Yad Eliyahu, R. Elijah ben Jacob Ragoler, Warsaw 1900 (48998)

יד אליהו - Only Edition

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Listing Details

Lot Number: 48998
Title (English): Yad Eliyahu
Title (Hebrew): יד אליהו
Note: Only Edition
Author: R. Elijah ben Jacob Ragoler
City: Warsaw
Publisher: Haltar
Publication Date: 1900
Estimated Price: $200.00 USD - $500.00 USD
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Description

Physical Description:

Only edition. [2] ff., 14, 150 ff. 171 pp. folio 337:230 mm., wide margins, light age staining. A very good copy bound in contemporary boards, rubbed.

 

Detailed Description:   

Only edition of this three-part work by R. Elijah ben Jacob Ragoler. Yad Eliyahu is comprised of 1) Pesakim, responsa on all four parts of the Shulhan Arukh; 2) Kelalim, an alphabetical index of Talmudical subjects; and 3) Ketavim, novellae on the Talmud, also in alphabetical order. Yad Eliyahu was brought to press by R. Ragoler’s son-in-law R. David Levitin half a century after the author’s death.

R. Elijah ben Jacob Ragoler (1794-1849) was a Russian rabbi and kabbalist. He was born at Neustadt Sugind, government of Kovno, and died at Kalisz. He was a descendant of R. Mordecai Jaffe through R. Zevi Hirsch Ashkenazi (Hakam Zevi). After R. Ragoler's boyhood had passed he studied the Talmudalone; and as he had never attended any yeshiva, his mind was free from casuistry ("pilpul"). He clung to the literal interpretation of the Talmud, preferring the commentary of Rashi, and often endeavored to understand the Talmudic text without the aid of any commentary whatever. Besides Talmudic literature, R. Ragoler devoted himself to the study of the Bible and Hebrew grammar, and, in addition, of Latin and German. At the age of twenty-one he turned his attention to the Cabala, and, after he had studied alone for some time, he went to Volozhin with the intention of continuing his investigations under R. Hayyim Volozhiner. He, however, remained only a short time at this place; and when he returned to his native town he was forced, by a reverse in his father's fortune, to accept a rabbinical office.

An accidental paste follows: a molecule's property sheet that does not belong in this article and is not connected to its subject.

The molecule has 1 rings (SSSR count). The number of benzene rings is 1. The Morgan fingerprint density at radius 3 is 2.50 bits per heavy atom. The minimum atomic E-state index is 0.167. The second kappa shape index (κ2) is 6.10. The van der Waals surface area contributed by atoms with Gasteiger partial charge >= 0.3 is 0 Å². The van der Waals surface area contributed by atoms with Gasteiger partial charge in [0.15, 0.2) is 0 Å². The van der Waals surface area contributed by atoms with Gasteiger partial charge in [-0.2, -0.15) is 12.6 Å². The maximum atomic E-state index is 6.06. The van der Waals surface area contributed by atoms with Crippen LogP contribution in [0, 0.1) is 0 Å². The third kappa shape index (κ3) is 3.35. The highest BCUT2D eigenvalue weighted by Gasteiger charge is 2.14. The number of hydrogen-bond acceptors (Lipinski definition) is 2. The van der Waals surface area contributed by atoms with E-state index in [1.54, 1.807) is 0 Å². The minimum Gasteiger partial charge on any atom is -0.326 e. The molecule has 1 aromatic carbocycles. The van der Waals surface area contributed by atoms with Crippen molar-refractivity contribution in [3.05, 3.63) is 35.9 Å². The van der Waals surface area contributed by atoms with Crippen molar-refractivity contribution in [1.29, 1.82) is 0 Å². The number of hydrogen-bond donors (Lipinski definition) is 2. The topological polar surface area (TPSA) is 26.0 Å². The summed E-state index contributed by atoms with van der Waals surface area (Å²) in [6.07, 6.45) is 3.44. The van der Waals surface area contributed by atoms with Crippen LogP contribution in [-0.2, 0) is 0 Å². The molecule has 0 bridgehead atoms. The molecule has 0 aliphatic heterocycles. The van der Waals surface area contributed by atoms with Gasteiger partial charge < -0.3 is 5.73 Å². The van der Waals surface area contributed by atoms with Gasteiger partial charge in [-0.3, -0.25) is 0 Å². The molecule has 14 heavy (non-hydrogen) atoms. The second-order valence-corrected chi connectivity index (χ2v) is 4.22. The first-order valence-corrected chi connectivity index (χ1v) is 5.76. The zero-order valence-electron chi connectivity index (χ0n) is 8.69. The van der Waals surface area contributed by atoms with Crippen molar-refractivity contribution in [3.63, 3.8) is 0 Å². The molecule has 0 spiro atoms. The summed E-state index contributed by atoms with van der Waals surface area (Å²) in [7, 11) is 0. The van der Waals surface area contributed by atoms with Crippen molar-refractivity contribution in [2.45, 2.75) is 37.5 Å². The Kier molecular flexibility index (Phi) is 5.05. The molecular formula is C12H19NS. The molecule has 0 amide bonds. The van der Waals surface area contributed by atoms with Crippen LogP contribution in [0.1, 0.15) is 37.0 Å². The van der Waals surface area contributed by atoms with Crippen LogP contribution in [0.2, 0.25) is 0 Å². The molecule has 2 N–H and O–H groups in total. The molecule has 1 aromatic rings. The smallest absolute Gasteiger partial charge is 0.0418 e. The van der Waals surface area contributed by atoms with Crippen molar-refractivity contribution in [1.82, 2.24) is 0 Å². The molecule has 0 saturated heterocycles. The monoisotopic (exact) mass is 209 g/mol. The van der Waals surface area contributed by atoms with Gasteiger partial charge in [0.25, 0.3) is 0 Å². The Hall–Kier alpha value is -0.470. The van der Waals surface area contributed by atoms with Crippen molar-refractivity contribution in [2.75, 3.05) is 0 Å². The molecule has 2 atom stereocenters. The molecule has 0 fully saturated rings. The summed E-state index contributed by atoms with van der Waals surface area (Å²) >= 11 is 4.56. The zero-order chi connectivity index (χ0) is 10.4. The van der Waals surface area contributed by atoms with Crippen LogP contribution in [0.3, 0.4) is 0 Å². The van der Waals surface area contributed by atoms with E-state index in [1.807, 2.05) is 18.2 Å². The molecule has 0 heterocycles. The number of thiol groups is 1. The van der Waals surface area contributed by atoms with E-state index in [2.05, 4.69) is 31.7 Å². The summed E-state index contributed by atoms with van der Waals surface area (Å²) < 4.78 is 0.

R. Ragoler was called to the rabbinate of Shat, government of Kovno, and in 1821 to that of Eiragola, in the same government, commonly known to the Jews as Ragola, whence his name, R. Elijah Ragoler. He remained in this place three years and then (1824) became rabbi of Viliampol-Slobodka, a suburb of Kovno. There he lectured on Talmud before a great number of students; and most of his pupils became rabbis. In the beginning of 1840 R. Ragoler was called to the rabbinate of Kalisz, where he officiated until his death. Although Kalisz was a larger town, his occupancy of the rabbinate brought him little satisfaction, so much did he miss his former pupils. R. Ragoler was one of those enlightened rabbis who, in defending Orthodox Judaism against its adversaries, carried on the struggle with moderation. In 1844, when the Reform rabbis, under the leadership of Abraham Geiger, assembled at Brunswick for a conference, R. Ragoler was invited by R. Zevi Hirsch Lehren of Amsterdam to join the Orthodox rabbis in their protest. He accordingly, in a letter to Lehren, argued against the tenets of Reform rabbinism, but at the same time insisted upon the avoidance of violence and particularly of insulting words. He contended that it was not worth while to bring on a quarrel so long as his party was without particulars of the conference. Besides, he declared, insulting the Reform rabbis would only enrage them the more without profiting Orthodoxy. He contented himself with indicating the means of preventing the mass of the Jews from "falling into the net of Reform." Although, as stated above, R. Ragoler studied Kabbalah, he did so only from a scientific point of view; he objected to its practice, detesting the writing and use of "kemi'ot". The chief points of his method of study are: (1) never to tire one’s mind with commentaries on Rashi; (2) after having studied a section of the Pentateuch, to study the Talmudic passages in connection with such section; (3) to teach children first the Pentateuch, then the Prophets and Hagiographa, and then, when their minds are ripe enough, the Talmud. In delivering his decisions he followed the Law strictly; he thus abolished many old customs which he considered to be contradictory thereto. His ordinances ("takkanot"), the observance of which he strongly recommended, are very characteristic, e.g., that women in particular should not go to the river on Rosh ha-Shanah for the recitation of the "Tashlik" (he held that it would be well to abolish this custom altogether); that one should not recite the "kiddush ha-lebanah" under the open sky, nor on Yom Kippur and the Sabbaths following the Passover feast the piyyuṭim which occur before Shema.

 

Hebrew Description:

...מאת ... מרן אליהו נ"ע, שהיה אב"ד ... קאליש ... המכונה בשם רבי אליהו ראגאלער, בן ... ר' יעקב זצ"ל, מק"ק עיר חדש סוגינדט ... נסדר והוכן לדפוס תחת השגחת ... ר' יהונתן עליאשבערג זצ"ל הגאב"ד דק"ק וואלקאוויסק, בהשתדלות ... ר' דובער הלוי לעוויטין נ"י מפראפאיסק פלך מאהילוב חתן ... המחבר. והובא לדפוס על ידי, אליעזר בריל ... חתן ... מו"ה יהושע [רבינוביץ] זצוקלל"ה הגאב"ד דק"ק ניעשוויעז בן ... המחבר. חלק א-ב. שנת ר'ב'י' א'ל'י'ה'ו' ב'ר'ב'י' י'ע'ק'ב'

העתיק את הספר מכתב-היד, סדרו והוסיף הערות בשולי הדפים ר' מרדכי סלוצקי מסוויסלאץ. חלק א: חלק הפסקים, כולל מאה ועשרים תשובות הלכה למעשה וחקירות וספיקות לדייא ... ונלוה בסופו גם ספר הכללים בעניני הש"ס עפ"י א"ב. [2] דף, 150; 14, [1] עמ'. בראש הספר הקדמת ר' אליעזר בריל וצוואת המחבר. חלק ב: חלק הכתבים, חדושים בסוגיות הש"ס ע"פ סדר א"ב. 171, [1] עמ'.

 

Reference:

Bibliography of the Hebrew Book 1470-1960 #000120659;  BE yod 78; JE